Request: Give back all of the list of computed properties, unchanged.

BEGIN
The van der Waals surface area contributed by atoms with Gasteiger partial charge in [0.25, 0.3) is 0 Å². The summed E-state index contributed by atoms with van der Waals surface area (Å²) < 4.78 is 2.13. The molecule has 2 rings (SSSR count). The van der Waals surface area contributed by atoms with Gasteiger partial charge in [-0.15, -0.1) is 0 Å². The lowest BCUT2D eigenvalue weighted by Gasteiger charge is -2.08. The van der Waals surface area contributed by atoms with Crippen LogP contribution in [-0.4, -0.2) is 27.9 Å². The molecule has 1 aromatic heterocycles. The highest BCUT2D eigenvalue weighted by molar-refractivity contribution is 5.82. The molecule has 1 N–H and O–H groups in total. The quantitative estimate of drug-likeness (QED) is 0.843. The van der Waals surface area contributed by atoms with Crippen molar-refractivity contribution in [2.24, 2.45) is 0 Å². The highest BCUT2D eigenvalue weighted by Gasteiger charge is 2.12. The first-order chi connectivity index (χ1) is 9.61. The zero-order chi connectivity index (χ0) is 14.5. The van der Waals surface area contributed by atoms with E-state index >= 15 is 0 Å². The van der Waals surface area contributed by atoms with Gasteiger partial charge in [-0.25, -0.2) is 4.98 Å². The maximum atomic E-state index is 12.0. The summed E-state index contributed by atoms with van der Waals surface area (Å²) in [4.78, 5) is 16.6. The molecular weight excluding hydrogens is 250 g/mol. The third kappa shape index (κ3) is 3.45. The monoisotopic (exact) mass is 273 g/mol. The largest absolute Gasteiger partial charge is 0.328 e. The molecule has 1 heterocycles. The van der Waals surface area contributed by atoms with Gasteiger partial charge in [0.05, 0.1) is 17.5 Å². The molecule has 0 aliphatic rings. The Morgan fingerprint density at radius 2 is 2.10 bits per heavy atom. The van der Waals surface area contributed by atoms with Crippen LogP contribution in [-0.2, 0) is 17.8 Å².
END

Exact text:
The van der Waals surface area contributed by atoms with Gasteiger partial charge in [0.25, 0.3) is 0 Å². The summed E-state index contributed by atoms with van der Waals surface area (Å²) < 4.78 is 2.13. The molecule has 2 rings (SSSR count). The van der Waals surface area contributed by atoms with Gasteiger partial charge in [-0.15, -0.1) is 0 Å². The lowest BCUT2D eigenvalue weighted by Gasteiger charge is -2.08. The van der Waals surface area contributed by atoms with Crippen LogP contribution in [-0.4, -0.2) is 27.9 Å². The molecule has 1 aromatic heterocycles. The highest BCUT2D eigenvalue weighted by molar-refractivity contribution is 5.82. The molecule has 1 N–H and O–H groups in total. The quantitative estimate of drug-likeness (QED) is 0.843. The van der Waals surface area contributed by atoms with Crippen molar-refractivity contribution in [2.24, 2.45) is 0 Å². The highest BCUT2D eigenvalue weighted by Gasteiger charge is 2.12. The first-order chi connectivity index (χ1) is 9.61. The zero-order chi connectivity index (χ0) is 14.5. The van der Waals surface area contributed by atoms with E-state index >= 15 is 0 Å². The van der Waals surface area contributed by atoms with Gasteiger partial charge in [-0.25, -0.2) is 4.98 Å². The maximum atomic E-state index is 12.0. The summed E-state index contributed by atoms with van der Waals surface area (Å²) in [4.78, 5) is 16.6. The molecular weight excluding hydrogens is 250 g/mol. The third kappa shape index (κ3) is 3.45. The monoisotopic (exact) mass is 273 g/mol. The largest absolute Gasteiger partial charge is 0.328 e. The molecule has 1 heterocycles. The van der Waals surface area contributed by atoms with Gasteiger partial charge in [0.05, 0.1) is 17.5 Å². The molecule has 0 aliphatic rings. The Morgan fingerprint density at radius 2 is 2.10 bits per heavy atom. The van der Waals surface area contributed by atoms with Crippen LogP contribution in [-0.2, 0) is 17.8 Å².